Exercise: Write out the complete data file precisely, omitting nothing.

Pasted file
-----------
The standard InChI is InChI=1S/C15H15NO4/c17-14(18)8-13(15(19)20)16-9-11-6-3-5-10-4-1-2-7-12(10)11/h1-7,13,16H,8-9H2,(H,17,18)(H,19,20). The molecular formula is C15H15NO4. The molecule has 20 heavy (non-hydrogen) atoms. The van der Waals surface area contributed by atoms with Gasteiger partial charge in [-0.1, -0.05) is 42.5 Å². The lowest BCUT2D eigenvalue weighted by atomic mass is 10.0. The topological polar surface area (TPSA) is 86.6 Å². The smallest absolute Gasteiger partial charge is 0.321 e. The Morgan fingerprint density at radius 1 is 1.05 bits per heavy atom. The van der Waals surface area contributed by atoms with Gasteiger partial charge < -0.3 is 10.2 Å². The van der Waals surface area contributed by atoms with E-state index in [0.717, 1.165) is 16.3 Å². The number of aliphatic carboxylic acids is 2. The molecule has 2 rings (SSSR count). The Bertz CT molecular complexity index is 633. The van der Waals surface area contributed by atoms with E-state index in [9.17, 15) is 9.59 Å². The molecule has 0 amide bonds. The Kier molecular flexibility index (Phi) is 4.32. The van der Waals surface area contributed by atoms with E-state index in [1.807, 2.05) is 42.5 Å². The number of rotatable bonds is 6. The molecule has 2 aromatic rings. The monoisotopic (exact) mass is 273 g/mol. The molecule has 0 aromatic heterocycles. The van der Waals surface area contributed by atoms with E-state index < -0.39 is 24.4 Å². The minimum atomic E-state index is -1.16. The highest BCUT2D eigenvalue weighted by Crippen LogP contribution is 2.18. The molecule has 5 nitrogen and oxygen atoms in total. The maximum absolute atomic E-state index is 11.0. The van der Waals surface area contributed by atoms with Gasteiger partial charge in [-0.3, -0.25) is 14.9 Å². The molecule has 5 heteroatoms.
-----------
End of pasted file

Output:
The standard InChI is InChI=1S/C15H15NO4/c17-14(18)8-13(15(19)20)16-9-11-6-3-5-10-4-1-2-7-12(10)11/h1-7,13,16H,8-9H2,(H,17,18)(H,19,20). The molecular formula is C15H15NO4. The molecule has 20 heavy (non-hydrogen) atoms. The van der Waals surface area contributed by atoms with Gasteiger partial charge in [-0.1, -0.05) is 42.5 Å². The lowest BCUT2D eigenvalue weighted by atomic mass is 10.0. The topological polar surface area (TPSA) is 86.6 Å². The smallest absolute Gasteiger partial charge is 0.321 e. The Morgan fingerprint density at radius 1 is 1.05 bits per heavy atom. The van der Waals surface area contributed by atoms with Gasteiger partial charge < -0.3 is 10.2 Å². The van der Waals surface area contributed by atoms with E-state index in [0.717, 1.165) is 16.3 Å². The number of aliphatic carboxylic acids is 2. The molecule has 2 rings (SSSR count). The Bertz CT molecular complexity index is 633. The van der Waals surface area contributed by atoms with E-state index in [9.17, 15) is 9.59 Å². The molecule has 0 amide bonds. The Kier molecular flexibility index (Phi) is 4.32. The van der Waals surface area contributed by atoms with E-state index in [1.807, 2.05) is 42.5 Å². The number of rotatable bonds is 6. The molecule has 2 aromatic rings. The monoisotopic (exact) mass is 273 g/mol. The molecule has 0 aromatic heterocycles. The van der Waals surface area contributed by atoms with E-state index < -0.39 is 24.4 Å². The minimum atomic E-state index is -1.16. The highest BCUT2D eigenvalue weighted by Crippen LogP contribution is 2.18. The molecule has 5 nitrogen and oxygen atoms in total. The maximum absolute atomic E-state index is 11.0. The van der Waals surface area contributed by atoms with Gasteiger partial charge in [-0.3, -0.25) is 14.9 Å². The molecule has 5 heteroatoms.